The plaintiffs contended that not only was the caesarean begun too late, but that the doctor put the incisions in the wrong places to deliver the baby quickly. The mother, Cathy D’Attillo, was accompanied in the delivery room by her husband, Dominic, who used a video camera to record the birth, including sound.
At one point on the soundtrack, said Nastri, “the doctor says ‘Holy sh--!’ And the Mom says, `Holy sh--? That can’t be good.’ And the doctor says, `Your baby is really in there.’ And for the next three or four minutes they struggled to get the baby out. When he was born, his only sign of life was a heartbeat. He wasn’t breathing, he wasn’t moving, he was pale and he was essentially lifeless. They resuscitated him, but he developed cerebral palsy.”
The defense case painted a different picture. Rosenblum said the baby’s heart rate was over 100 beats per minute one minute after delivery. Four specialized experts testified that the infant’s brain damage was actually caused by fetal inflammatory response syndrome. It’s a condition in which the infant’s white cells and immune system are triggered to attack a disease, causing brain damage in the resulting immunological battle.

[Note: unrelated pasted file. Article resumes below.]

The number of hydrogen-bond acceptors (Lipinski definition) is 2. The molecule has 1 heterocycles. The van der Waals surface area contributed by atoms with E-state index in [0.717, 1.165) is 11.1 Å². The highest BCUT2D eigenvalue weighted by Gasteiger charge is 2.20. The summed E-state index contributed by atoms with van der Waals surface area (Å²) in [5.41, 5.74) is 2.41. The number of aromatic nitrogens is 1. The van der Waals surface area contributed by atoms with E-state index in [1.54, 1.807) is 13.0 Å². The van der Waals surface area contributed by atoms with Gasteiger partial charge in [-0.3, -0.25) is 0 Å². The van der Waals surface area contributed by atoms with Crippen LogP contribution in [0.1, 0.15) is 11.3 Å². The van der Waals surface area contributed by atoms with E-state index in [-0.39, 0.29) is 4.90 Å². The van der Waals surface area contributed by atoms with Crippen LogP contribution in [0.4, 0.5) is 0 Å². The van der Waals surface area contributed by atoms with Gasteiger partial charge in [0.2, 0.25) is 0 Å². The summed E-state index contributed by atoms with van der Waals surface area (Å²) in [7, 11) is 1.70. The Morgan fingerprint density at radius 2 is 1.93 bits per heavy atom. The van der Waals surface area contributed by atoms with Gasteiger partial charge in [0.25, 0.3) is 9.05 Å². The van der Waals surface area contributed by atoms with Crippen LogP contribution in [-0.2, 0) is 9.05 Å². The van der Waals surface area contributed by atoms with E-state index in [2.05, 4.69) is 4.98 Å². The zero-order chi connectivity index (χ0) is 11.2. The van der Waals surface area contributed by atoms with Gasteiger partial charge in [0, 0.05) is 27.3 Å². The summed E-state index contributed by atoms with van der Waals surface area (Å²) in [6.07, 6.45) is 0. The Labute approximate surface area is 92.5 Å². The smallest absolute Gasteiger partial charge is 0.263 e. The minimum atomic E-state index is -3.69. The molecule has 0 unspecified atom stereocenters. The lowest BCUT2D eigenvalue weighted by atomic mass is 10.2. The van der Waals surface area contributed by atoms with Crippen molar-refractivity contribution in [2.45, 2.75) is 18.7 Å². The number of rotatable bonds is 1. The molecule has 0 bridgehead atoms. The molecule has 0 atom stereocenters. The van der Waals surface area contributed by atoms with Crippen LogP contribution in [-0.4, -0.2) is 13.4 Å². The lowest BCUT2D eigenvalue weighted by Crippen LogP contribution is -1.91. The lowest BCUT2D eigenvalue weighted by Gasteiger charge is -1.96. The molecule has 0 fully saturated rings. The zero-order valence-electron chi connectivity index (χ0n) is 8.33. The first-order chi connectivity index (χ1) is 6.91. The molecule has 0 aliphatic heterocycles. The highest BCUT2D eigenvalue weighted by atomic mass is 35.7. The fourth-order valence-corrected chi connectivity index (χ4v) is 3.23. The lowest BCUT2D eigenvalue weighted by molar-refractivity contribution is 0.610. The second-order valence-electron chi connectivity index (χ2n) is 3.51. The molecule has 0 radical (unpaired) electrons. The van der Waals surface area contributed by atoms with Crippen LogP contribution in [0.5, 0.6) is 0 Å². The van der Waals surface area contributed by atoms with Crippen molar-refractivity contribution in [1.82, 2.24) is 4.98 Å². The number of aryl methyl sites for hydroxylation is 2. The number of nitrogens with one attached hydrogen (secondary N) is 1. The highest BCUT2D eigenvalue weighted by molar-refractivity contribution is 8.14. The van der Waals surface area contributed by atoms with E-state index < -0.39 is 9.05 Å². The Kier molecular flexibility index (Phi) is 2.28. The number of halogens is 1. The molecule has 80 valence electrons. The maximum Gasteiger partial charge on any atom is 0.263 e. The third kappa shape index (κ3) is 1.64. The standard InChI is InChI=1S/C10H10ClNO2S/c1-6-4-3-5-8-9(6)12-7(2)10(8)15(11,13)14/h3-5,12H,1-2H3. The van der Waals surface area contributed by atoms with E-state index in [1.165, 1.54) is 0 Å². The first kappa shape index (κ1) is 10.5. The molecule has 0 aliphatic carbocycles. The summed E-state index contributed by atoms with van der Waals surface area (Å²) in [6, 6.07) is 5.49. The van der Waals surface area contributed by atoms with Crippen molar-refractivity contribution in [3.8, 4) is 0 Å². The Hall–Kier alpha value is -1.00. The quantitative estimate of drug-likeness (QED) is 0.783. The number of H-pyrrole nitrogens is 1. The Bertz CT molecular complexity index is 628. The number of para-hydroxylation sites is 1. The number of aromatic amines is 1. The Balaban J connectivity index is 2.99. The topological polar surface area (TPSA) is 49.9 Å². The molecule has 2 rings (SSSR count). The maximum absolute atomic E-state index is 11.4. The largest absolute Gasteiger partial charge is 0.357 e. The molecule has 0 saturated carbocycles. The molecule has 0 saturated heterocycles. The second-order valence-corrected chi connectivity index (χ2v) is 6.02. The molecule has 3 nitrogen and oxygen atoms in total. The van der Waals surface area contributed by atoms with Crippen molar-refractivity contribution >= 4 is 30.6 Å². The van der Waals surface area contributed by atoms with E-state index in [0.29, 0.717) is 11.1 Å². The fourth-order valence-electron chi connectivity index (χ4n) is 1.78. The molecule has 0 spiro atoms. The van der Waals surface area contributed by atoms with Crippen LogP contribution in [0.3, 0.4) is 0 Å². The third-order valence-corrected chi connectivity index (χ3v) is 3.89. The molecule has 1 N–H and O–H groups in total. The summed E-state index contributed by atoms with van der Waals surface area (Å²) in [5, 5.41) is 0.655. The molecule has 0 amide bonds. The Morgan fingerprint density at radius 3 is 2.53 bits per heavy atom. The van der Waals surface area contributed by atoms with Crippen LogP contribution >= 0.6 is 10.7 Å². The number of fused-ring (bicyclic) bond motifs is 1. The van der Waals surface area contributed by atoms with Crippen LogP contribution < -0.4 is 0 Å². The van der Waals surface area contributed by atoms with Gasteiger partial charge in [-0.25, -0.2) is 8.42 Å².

Nastri and Horwitz spent little time countering this defense, calculating, apparently correctly, that the jury would not find it compelling.
The obstetrician himself was the plaintiffs’ first witness. He was followed by a Yale neonatologist, Richard Ehrenkranz.
“He was a very reluctant witness,” Nastri said. “He knew some of the experts involved, and he knew the defendant from the time when they were training at Yale. He was not an enthusiastic witness, but he was a very honest and compelling witness on the issue of what had caused Danny’s cerebral palsy. It was clear from his testimony that this was an event at the time of delivery that deprived Danny of blood and oxygen to his brain.”